Twitter Now Officially Owned By Elon Musk: What To Expect For The Social Network’s Future!?!
It’s safe to say, the CEO of Tesla has officially become ‘Chief Twit.’
He posted a video on Twitter of his entrance to Twitter Headquarters tweeting “Entering Twitter HQ – let that sink in!” as seen below.
Here’s what could be coming next… What to expect from Twitter now that Elon Musk is officially in charge!?!
The negotiation for Elon Musk to purchase Twitter has been going on for a while now and the Time has finally arrived. The $44,000,000,000 (billion dollar) deal appears to have officially closed, allowing Musk to avoid a court battle with the social media giant and comply with a Delaware court judge’s deadline. It was reported on Thursday, Twitter CEO Parag Agrawal, CFO Ned Segal, and top legal and policy executive Vijaya Gadde were ushered out. Now the question is: What’s next? Big changes are coming. The Twitter we’ve all come familiar with is about to change substantially. Musk positions himself as an advocate of free speech and has been publicly critical of the company’s monitoring of violent or hateful content. With that said, we can expect some high-profile permanent bans to be reversed, with former President Donald Trump likely to be welcomed back should he want to return to the platform now that he started Truth Social.
Musk hasn’t been very specific openly about his plans for the social media giant, but Thursday, via a Tweet, he said much of the speculation about the site’s future has been wrong.
“The reason I bought Twitter is because it is important to the future of civilization to have a common digital town square, where a wide range of beliefs can be debated in a healthy manner, without resorting to violence,” he wrote. “There is currently great danger that social media will splinter into far right wing and far left wing echo chambers that generate more hate and divide our society. . . . I didn’t do it because it would be easy. I didn’t do it to make more money. I did it to try to help humanity, whom I love.”
News and media reports in the past week have said Musk has threatened to gut the company’s workforce, with The Washington Post reporting he plans to cut the staff by nearly 75%, slicing it down from 7,500 employees to 2,000. That could seriously affect the company’s ability to monitor content (including racist rants like the ones Kanye West made recently getting him kicked off Twitter and in negotiation to purchase a social network called Parler), misinformation, attempts by foreign operatives to manipulate public opinion and free elections, and child pornography.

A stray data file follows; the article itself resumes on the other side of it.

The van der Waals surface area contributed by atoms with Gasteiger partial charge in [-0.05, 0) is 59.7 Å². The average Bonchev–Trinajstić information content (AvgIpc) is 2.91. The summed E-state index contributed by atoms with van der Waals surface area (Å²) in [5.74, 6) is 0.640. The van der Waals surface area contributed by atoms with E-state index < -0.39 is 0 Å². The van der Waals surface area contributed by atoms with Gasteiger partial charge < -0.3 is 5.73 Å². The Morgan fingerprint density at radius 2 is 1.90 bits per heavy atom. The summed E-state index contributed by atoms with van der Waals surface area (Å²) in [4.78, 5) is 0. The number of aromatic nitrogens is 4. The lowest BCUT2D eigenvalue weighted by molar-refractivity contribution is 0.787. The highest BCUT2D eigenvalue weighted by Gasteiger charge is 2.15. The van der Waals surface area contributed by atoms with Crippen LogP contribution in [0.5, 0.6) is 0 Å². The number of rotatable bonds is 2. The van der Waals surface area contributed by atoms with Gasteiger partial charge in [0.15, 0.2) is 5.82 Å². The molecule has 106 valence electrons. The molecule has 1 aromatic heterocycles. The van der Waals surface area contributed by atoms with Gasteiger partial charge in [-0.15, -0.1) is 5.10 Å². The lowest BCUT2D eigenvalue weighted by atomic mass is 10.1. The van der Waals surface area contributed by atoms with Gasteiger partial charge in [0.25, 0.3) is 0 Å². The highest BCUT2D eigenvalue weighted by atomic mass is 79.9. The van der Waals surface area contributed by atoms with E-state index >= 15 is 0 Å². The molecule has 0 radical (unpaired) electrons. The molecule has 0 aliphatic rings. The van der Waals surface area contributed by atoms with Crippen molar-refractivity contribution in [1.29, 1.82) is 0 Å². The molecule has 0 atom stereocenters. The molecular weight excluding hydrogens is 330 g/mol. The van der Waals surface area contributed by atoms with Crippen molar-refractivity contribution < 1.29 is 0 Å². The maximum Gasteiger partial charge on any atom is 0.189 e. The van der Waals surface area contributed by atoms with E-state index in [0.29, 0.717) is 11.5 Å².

Musk reportedly told employees on Wednesday that he does not expect to cut 75% of the company’s jobs, but he is still expected to make some job cuts. Depending on the size and severity of that staff reduction, there could be technological side effects. For example, what is Twitter’s services go down, for instance, remaining employees might not have the applicable knowledge to get them back up. With that said… It’s been reported, Musk, in a town hall meeting at Twitter in June, said he didn’t see a reason that low performers should keep their jobs.
Here are a few other changes we may see: THE RETURN OF TWITTER’S 86ERS AND THEIR FAMILIAR FACES Trump might not be the only banned user invited back to the platform. If Musk eliminates permanent bans, that could let down the gates for the return of conspiracy theorist Alex Jones, who was booted in 2018, and Representative Marjorie Taylor Greene, whose account was suspended earlier this year after she posted false claims about COVID-19 vaccines. Other banned users include Michael Flynn, Sidney Powell, and Mike Lindell, who were all “EightySixed” for their 2020 election-denial claims.